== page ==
A state audit released Tuesday finds that local governments and school districts in Missouri have cost themselves $43 million by not allowing competition for underwriting public bonds.
State Auditor Tom Schweich (R) cites the practice of negotiated bond sales, in which an underwriter is hired in advance and sometimes acts as a financial advisor to the local government that issues the bond.
Chris Guinther is wrapping up her final month as President of the Missouri chapter of the National Education Association. She’s led the teachers’ union since 2007, and will return to the classroom full-time at Francis Howell schools in St. Charles. St. Louis Public Radio’s Marshall Griffin sat down with Guinther recently, where she talked about the challenges she says are facing Missouri’s public schools:
Some good news that reflects positively on Missouri’s public schools
State and local-level school officials would be required to develop guidelines for teaching evolution under legislation making its way through the Missouri House.
If passed, school districts would have to, “encourage students to explore scientific questions” regarding the “strengths and weaknesses” of both biological and chemical evolution. The sponsor, State Representative Andrew Koenig (R, Winchester), says House Bill 179 stresses academic freedom.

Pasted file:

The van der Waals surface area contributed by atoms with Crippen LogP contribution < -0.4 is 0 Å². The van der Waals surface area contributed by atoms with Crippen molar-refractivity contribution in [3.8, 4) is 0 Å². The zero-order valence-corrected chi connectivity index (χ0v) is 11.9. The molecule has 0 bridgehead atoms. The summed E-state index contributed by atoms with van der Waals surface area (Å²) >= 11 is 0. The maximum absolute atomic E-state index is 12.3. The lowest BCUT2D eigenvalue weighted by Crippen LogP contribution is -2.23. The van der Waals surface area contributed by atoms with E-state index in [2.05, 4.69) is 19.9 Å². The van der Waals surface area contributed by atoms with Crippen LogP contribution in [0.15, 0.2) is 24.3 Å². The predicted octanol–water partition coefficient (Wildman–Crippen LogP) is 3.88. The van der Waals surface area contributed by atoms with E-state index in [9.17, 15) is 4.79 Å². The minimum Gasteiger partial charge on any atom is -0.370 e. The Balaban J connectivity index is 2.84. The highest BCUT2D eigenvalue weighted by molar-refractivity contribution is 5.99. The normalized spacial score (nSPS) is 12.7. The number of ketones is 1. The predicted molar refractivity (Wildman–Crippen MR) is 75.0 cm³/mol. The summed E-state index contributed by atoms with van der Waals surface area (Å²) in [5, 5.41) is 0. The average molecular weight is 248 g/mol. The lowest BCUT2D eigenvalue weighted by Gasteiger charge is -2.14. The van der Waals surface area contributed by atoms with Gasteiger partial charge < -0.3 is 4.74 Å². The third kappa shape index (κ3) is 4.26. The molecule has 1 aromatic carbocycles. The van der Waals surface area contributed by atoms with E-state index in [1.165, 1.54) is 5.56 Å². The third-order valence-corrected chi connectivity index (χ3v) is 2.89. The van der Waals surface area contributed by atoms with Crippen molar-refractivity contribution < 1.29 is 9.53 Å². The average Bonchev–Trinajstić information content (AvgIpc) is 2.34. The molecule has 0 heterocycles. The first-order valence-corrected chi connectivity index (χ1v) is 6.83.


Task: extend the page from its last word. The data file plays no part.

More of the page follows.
“It does not mandate curriculum to the teacher," Koenig said. "It’s really up to the school district, and if evolution is gonna be taught, it just allows them to teach the scientific strengths and weaknesses.”
A new spending plan for K-12 education in Missouri is now law.
Gov. Jay Nixon signed the education budget last night at a Kansas City-area Boys State event.
The budget includes record funding for public schools, but remains below the levels called for in the state's education funding formula. A fix was supposed to be a priority for lawmakers in the last legislative session, but the Republican Party couldn't agree on a solution.
Missouri lawmakers have wrapped up the 2012 legislative session. They passed 115 bills this year, nearly 50 of them on the final day alone. But as St. Louis Public Radio’s Marshall Griffin tells us, several high-priority issues didn’t make it to the finish line.